I Sphinn, Stumble, Mixx and so on, as I see it's potential to be of some sort of educational value to another. Sometimes this includes Sphinning or Stumbling something that I feel may start controversy..When controversy is available, it's typically the stimuli needed to provoke argument, which leads to even more education.

  2. Hi Kim, I agree it's a tough one. The submitter is critical to the equation and quality is definitely defined by the user. I really appreciate you adding to the conversation by providing a different point of view!

  3. Kimota says:

    Excellent post and one that rings true for a lot of people I'm sure. This is a huge dilemma as the very nature of social media is also its undoing.

    Some out-loud thinking follows…

    Because networking is such an important part of social media – where we add each other as contacts because we enjoy each other's content – this function then feeds the loyalty bias in voting up posts. Maybe the algos should be adjusted to recognise the bias of these people listed as contacts on a person's profile, reducing the tendency for people to get a post hot simply by developing and actioning an active and loyal list of contacts.

    The problem will then become that people won't add contacts but will find ways of networking off-site to build their Digg brigades. Hmmm… what to do…

    Or… to prevent the above, if a person automatically gets added to a contact list after voting up that users content x number of times in recognition of their likely bias. X could be rated as a ratio of those votes against their overall votes against the number of users of a site so that a site with a smaller number of users would have a larger x triggering the bias algo.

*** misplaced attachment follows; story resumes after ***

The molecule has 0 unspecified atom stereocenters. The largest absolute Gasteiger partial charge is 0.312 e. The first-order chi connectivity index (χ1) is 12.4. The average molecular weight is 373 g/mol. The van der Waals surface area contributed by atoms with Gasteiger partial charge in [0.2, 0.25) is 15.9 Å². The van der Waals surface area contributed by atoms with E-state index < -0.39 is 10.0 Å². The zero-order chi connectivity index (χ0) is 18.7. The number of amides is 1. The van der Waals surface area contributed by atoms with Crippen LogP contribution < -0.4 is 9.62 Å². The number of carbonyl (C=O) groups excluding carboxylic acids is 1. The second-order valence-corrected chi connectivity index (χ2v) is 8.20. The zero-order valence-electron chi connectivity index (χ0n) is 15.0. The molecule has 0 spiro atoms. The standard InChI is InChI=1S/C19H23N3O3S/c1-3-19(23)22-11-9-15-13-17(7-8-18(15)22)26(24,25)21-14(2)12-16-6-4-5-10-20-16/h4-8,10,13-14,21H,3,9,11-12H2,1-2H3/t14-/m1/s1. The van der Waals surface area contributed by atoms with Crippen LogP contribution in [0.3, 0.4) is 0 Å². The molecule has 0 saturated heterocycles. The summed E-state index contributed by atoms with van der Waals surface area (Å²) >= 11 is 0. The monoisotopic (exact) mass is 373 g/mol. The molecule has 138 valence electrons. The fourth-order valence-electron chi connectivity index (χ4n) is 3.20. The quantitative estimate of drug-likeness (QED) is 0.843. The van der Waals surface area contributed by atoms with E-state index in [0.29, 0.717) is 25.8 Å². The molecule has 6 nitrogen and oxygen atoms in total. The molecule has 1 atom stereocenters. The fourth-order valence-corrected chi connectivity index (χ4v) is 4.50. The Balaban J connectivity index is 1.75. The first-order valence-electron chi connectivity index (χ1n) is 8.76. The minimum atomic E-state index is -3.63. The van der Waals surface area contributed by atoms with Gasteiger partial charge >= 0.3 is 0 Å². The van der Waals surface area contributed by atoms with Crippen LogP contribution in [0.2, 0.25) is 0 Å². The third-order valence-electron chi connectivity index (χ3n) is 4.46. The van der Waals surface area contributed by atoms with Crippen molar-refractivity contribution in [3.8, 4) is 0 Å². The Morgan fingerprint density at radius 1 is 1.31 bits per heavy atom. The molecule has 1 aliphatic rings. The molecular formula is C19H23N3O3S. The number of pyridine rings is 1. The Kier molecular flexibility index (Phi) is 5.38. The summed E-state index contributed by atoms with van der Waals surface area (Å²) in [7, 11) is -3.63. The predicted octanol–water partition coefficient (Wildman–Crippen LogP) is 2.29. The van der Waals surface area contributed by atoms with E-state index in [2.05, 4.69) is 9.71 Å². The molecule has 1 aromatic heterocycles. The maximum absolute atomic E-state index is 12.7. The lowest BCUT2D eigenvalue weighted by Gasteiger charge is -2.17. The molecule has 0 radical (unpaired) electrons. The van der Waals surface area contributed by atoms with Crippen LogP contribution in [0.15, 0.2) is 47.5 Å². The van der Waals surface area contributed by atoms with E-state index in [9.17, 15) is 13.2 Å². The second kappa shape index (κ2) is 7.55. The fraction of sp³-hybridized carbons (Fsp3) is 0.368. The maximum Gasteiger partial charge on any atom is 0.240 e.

Or I could simply be out of my mind.

  4. […] read an interesting post today, with the same title. Author of the article argues that the very design model of social media is […]

  5. One thing I'd do to SU is rename "add as a friend" to "subscribe." Subscribing doesn't mean someone is my friend, and calling it adding someone as a friend trivializes the human relationships that do also form independently of if I read their blog.

    I will subscribe to someone I think is interesting, if they're my "friend" or not.

  6. You say: "Is it possible to bring more personalization into Social Media?"

    I think what social media sites are providing – well, in my experience with FB for sure – is a far larger cross section of interests about one particular person. Why do we need to categorise and pigeon hole people? Isn't that the friend experience – getting all the different angles that make the whole person?

    I also have to disagree with the personalising of pages eg via design etc as it DOES make me concentrate on the content.

    Sorry but I guess I'm not really agreeing. But that's OK!!! xc

  7. Elizabeth and Kimota, thank you!

    Charlie, I really appreciate differing points of view. I was referring more to the new aggregation sites where the ability to personalize would allow me to show more of who I am i.e. science and technology versus odd stuff or celebrity news.

    Agreed that FB does a better job at letter your "whole self" come out. I think SU has done a better job here too.

    But this raises a great point. We talk in terms of social media but the various mediums are quite different from each other. How we interact with a news aggregater is totally different than social bookmarking, SU, FB, etc.

    hmmm, maybe this should be another post?

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  10. Grace says:

    Great post, Jennifer. I completely sympathize with your concern about social media promoting "popular" as opposed to quality content. It seems to me that many social media networks run the risk of deteriorating into what eerily resembles a high school popularity contest. The process of improving your website's position has become more about collecting votes & "likes" and less about circulating valuable and compelling content. Sensationalist stories that amount to little more than tawdry gossip flood my social stratosphere because they're endorsed by the masses (but certainly not me). Who needs to make straight A's when you have the approval of the football team? My hope is that, like our high school selves, social media will "grow up" and recognize that it's in everyone's best interest to promote excellence over trends.